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Nigeria sees herd-immunity pick up without COVID-19 vaccines

… but experts emphasise vaccination

Nigeria might be off to a real path of recovery with evidence of herd-immunity build-up confirmed in few states, including the epicentre of COVID-19, Lagos.

In a survey for the presence of antibodies against SARS-CoV-2 in the blood samples of 10,000 people, the Nigeria Centre for Disease Control (NCDC) found that one in five had been infected, recovered and developed antibody – a natural means of achieving herd immunity.

Findings released on Monday indicate that 23 percent of surveyed individuals in Lagos State had antibody presence, 19 percent in Nasarawa, and 9 percent in Gombe.

A higher rate of infection was detected in more males than females, more urban residents than rural, and from ages 18 to 64. Variations were also noticed across the local government areas within the states.

Antibodies are protective protein produced by the immune system in response to viruses such as COVID-19.

This could potentially boost Nigeria’s chances of flattening the curve quicker, in addition to administering vaccines for herd immunity.

Herd immunity means boosting the immunity among people to a point where the proportion of those susceptible to the disease become significantly lower to those who can’t be infected.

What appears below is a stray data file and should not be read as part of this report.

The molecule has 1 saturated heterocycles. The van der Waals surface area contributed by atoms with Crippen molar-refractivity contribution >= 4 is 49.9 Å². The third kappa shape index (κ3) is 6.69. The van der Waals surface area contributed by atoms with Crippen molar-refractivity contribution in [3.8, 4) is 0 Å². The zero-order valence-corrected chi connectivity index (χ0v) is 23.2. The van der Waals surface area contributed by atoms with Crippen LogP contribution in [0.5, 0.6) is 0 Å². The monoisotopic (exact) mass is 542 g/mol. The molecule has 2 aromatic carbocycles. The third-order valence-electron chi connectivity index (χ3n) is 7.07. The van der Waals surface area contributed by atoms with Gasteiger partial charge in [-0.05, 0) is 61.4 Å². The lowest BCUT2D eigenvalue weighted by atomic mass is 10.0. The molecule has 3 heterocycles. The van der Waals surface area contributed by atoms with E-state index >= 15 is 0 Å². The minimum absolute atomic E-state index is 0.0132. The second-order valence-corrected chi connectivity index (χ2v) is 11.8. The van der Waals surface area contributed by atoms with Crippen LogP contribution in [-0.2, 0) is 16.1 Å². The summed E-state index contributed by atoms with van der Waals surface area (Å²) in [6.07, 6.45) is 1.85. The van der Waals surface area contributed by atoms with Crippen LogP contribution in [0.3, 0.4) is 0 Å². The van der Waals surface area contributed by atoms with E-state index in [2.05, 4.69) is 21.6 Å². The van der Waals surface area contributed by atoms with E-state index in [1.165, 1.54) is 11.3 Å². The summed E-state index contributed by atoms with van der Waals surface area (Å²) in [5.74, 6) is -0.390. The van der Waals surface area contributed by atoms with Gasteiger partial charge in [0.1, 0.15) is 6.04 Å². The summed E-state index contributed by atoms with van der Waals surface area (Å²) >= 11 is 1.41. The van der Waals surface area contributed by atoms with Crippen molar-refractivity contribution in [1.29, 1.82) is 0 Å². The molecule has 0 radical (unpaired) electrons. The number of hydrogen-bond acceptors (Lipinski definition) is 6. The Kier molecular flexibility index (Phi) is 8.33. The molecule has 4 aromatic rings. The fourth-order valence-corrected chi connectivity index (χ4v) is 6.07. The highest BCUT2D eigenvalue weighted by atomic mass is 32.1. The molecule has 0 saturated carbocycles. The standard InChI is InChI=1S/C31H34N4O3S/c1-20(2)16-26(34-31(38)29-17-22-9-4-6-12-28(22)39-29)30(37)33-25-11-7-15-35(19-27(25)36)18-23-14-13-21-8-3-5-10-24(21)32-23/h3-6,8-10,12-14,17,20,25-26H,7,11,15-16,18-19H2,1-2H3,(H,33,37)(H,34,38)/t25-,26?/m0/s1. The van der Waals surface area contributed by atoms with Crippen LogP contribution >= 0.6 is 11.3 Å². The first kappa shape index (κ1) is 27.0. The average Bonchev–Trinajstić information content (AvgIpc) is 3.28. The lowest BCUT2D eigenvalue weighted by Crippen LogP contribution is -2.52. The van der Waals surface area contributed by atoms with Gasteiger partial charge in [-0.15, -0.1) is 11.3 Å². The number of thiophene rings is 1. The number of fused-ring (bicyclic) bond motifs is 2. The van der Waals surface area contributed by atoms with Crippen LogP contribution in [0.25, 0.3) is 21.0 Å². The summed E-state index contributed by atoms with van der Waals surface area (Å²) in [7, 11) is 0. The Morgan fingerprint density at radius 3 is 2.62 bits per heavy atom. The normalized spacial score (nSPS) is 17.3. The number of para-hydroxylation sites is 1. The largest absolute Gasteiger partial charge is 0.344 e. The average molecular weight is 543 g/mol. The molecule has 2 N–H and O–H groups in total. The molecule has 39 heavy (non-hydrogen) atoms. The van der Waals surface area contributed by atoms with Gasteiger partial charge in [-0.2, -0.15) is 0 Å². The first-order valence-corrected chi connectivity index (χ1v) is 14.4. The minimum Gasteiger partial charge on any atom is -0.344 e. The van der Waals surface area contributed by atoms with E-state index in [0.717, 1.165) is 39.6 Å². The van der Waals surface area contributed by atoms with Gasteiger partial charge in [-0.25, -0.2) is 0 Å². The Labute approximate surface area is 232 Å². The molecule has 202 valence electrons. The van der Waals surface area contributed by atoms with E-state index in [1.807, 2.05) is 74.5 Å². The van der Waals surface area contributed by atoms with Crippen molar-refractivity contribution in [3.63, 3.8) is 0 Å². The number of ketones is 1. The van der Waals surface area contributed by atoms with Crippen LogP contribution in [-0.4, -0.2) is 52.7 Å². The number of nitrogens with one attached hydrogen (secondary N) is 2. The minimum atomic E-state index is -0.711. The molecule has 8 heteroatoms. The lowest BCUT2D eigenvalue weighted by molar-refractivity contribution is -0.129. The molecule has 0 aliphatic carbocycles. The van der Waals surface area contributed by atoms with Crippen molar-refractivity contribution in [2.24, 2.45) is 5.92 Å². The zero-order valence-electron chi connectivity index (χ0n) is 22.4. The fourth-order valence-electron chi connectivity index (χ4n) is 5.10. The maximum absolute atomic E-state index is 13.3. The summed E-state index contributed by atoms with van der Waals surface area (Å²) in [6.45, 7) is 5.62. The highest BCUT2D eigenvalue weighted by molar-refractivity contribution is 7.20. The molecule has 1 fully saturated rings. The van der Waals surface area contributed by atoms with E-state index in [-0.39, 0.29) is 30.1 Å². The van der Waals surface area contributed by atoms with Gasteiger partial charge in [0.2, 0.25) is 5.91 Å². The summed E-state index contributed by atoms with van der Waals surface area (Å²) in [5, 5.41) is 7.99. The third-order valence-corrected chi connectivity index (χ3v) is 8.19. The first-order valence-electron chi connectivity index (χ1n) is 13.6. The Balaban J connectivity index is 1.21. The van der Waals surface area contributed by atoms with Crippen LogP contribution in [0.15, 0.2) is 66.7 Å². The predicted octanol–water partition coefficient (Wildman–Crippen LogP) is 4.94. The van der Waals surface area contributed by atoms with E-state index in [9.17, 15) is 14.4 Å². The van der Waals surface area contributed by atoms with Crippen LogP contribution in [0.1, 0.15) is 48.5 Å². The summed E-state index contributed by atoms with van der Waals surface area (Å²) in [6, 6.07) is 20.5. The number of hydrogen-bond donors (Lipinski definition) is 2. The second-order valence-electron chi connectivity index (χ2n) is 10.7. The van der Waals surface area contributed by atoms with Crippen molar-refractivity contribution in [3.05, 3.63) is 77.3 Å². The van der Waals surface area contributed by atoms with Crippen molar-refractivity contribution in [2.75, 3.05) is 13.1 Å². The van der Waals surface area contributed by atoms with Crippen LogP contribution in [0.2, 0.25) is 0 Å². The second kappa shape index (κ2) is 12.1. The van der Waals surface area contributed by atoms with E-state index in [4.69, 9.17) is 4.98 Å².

It can be achieved naturally by having a large portion of the population recover from an infection or simply through vaccines.

Using the vaccination method, the Federal Government plans to cover 70 percent of its population estimated at 206.1 million by the United Nations.

Vaccinating 70 percent means 144.2 million people will get at least a two-dose regimen, amounting to over 288.5 million doses required. But so far, only 16 million doses of Astrazeneca have been pledged to Nigeria.

However, the results from the survey is not absolute as the NCDC notes that antibodies might have waned completely in people infected many months before the survey was conducted. The pandemic became a domestic crisis about a year ago.

“SARS-CoV-2 emerged only one year ago and antibody response according to the severity of the infection and the duration of antibody persistence is not yet completely understood,” said the released signed by Chike Ihekweazu, NCDC’s director-general.

The report survey further indicates that the rates of infection are higher than those reported through the national surveillance system and reveal that the spread of infection in the states surveyed is wider than is obvious from surveillance activities, the centre stated further.

The survey is expected to be expanded to more states from the North-West and South-South zones.

However, vaccines remain of huge benefit against the pandemic as immunity from antibodies may not assure full coverage of herd immunity, Saliu Oseni, former chairman, Nigeria Medical Association, Lagos chapter, says.

“Most studies have shown that you can be re-infected. Nobody is really sure of how long immunity can be retained after vaccination. So, the best thing is not to take a risk. A vaccine will still be of advantage.”

According to a molecular biologist who does not want to be mentioned, how long that immunity will last is a concern that should prompt quick actions on the vaccine.

“Immunity is building up, but to achieve by natural immunity will be catastrophic. You need about 75 percent of the population to be infected. How many do you have to kill? If it lasts for six months, it is not something we can rely on.”

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